can I just switch flour and add xanthan gum?


Can I take just about any cookie recipe, replace the all purporse flour with G-F flour and add xanthan gum? Family favorite recipe is a linzer cookie and would like to make it so my husband can eat it, too Thanks and I LOVE WHAT YOU DO FOR US!!!

badge posted by: cbastion on October 26, 2011 at 9:21 am in Baking, gluten-free
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reply by: Mike Nolan on October 26, 2011 at 12:35 pm
Mike Nolan

It probably depends on the cookie. I've had pretty good luck making that kind of a substitute, so it's worth trying.

Depending on what GF flour you have, you may not need to add xanthan gum to it, some of them already have it in the flour.

reply by: KAF_Frank on October 26, 2011 at 7:58 pm

Hi CB,
Like Mike said, it all depends. From my experience in the test kitchen using 1/2 teaspoon of xanthan gum per cup of our KAF g-f Multi-Purpose Flour is a good place to begin.

On a separate note, trying to convert a wheat based recipe to g-f is always going to be an experiment. Trying to convert a Family Favorite is a very tall order. Even when the g-f conversion works "structurally", replicating the texture and flavor profiles is much more challenging. As you begin this quest, I suggest you take your time, keep good notes, and be prepared for surprises along the way. Good luck with your holiday project. Frank @ KAF.

reply by: onespoiledstamper on November 08, 2011 at 12:21 am

I've been gluten-free baking for almost 6 years now. Here's the ratio that works best for me when using xanthum gum per cup of flour:

1/4 tsp for cookies
1/2 tsp for cakes
3/4 tsp for muffins and quick breads
1 to 1-1/2 tsp for breads
2 tsp for pizza crusts

King Arthur is my newest favorite all-purpose flour. So much better than mixing myself!

reply by: cbastion on November 09, 2011 at 4:27 pm

Thanks so much for the measurements that you use for xanthum gum. Very kind of you to offer this!

reply by: donperley on November 19, 2011 at 1:20 pm

My experience trying to "wing it" with a straight substitution of KA gluten free flour on oatmeal cookies (standard recipe from oatmeal box):

The dough came out a lot wetter than normal, so added more flour.

First sheet baked, the cookies fell apart on transferring to the cooling rack.

After that, I baked the next sheet on parchment paper and let them cool on the sheet so they could shrink and set up on the slippery surface. That worked pretty well and is now my standard procedure for GF baking.

reply by: dachshundlady on November 21, 2011 at 1:45 pm

Would I still need to add the XG for bar recipes with crumb on bottom and top? I often convert those for my daughter. Today I made Sour Cream Raisin Bars with crumb base and topping. As was mentioned above, the crumb mixture was too wet so I added more oatmeal. I used KAF Multipurpose GF. Added about 1/8 teas XG. They turned out pretty good but wonder if I should have added more flour. The topping wanted to stick in big hunks.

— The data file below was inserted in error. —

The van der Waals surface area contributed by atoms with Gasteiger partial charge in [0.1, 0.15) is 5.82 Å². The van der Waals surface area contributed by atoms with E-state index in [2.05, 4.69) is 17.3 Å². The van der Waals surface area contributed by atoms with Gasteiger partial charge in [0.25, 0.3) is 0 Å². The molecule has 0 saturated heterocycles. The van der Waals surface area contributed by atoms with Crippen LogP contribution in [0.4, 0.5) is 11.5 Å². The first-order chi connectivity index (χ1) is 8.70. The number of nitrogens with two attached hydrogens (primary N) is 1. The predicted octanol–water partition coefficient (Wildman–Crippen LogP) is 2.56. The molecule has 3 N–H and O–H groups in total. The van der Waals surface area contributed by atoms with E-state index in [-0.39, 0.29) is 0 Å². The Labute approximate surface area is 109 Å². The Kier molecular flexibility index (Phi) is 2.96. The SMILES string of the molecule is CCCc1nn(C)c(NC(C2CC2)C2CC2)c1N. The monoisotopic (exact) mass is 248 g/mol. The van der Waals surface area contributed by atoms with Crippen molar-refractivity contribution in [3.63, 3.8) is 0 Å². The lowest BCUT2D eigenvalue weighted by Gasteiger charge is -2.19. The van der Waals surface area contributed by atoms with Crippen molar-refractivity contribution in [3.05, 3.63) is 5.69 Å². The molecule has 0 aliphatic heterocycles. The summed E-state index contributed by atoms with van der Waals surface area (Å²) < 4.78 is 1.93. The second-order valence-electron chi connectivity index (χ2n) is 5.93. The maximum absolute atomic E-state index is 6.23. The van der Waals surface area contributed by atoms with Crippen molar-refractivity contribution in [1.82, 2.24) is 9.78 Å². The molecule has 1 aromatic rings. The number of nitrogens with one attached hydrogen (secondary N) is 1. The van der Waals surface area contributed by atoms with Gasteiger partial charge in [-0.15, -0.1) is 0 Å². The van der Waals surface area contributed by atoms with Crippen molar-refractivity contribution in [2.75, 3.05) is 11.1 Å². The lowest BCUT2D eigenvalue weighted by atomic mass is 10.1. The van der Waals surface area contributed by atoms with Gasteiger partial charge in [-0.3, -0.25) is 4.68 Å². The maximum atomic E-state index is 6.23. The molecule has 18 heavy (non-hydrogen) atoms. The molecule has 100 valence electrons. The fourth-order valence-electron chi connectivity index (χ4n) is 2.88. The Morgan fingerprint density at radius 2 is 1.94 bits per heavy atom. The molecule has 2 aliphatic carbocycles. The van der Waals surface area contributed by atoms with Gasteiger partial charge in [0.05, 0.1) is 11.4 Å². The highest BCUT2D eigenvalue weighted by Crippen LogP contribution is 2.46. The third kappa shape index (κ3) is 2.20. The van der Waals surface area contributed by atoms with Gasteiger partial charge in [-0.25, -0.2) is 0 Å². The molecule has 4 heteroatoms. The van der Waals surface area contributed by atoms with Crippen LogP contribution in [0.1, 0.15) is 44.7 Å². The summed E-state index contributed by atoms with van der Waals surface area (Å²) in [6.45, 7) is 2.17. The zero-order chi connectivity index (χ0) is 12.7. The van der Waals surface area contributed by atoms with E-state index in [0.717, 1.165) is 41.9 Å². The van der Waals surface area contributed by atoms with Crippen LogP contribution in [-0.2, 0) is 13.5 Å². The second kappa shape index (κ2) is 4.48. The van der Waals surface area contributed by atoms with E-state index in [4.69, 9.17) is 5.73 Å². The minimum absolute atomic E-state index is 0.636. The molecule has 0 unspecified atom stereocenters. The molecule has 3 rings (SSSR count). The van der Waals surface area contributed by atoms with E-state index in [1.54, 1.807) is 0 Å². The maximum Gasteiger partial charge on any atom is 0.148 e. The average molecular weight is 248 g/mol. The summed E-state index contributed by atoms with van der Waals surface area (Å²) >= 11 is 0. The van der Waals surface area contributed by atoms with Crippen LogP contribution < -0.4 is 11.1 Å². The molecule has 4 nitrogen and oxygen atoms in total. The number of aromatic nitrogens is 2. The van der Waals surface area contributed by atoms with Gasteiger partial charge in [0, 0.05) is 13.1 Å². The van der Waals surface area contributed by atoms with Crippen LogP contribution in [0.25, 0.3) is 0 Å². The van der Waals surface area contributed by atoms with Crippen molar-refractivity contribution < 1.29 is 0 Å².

reply by: still-lovesbakin' on November 22, 2011 at 11:03 pm

AP GF flour adding Xanthan Gum equivalents for baking a regular recipe

* 1 cup Gluten Free All Purpose Baking Flour *

You can replace regular wheat flour with the Gluten Free All Purpose Flour 1:1, with the addition of Xanthan Gum for best results.

Yeasted breads are a little more difficult and may require the addition of eggs, vinegar and possibly more liquid. Please check the website for yeasted bread recipes.

Amount of Xanthan Gum use depends on what you are baking.

Cookies - 1/4 tsp per cup of flour
Cakes & Pancakes - 1/2 tsp per cup of flour
Quickbreads & Muffins - 3/4 tsp per cup of flour
Breads and pizza Crusts - 1 to 1-1/2 tsp per cup of flour.

It really is a matter of experimentation! :)

CB...was there just oats in the recipe of the bars that were "too wet" or flour too?

Some times I find that adding a bit of flax, bran, or flour helps (just a spoon or two ) in a mixture that is too wet in the recipe. Depending on the dry ingredients I use, I often hold back some of the liquid until I know how the mix will be.

Baking certainly is more of an adventure when trying to convert our favorites to wheat/gluten free!


reply by: donperley on December 23, 2012 at 7:57 am

I can say that if you add a little too much you may get a good reminder of why it's called gum!

reply by: vibeguy on December 24, 2012 at 1:14 am

Frankly, some almond flour would be totally welcome in a Linzer cookie...

reply by: dachshundlady on December 24, 2012 at 6:44 am

Yes, VG, I think almond flour would be terrific in linzers.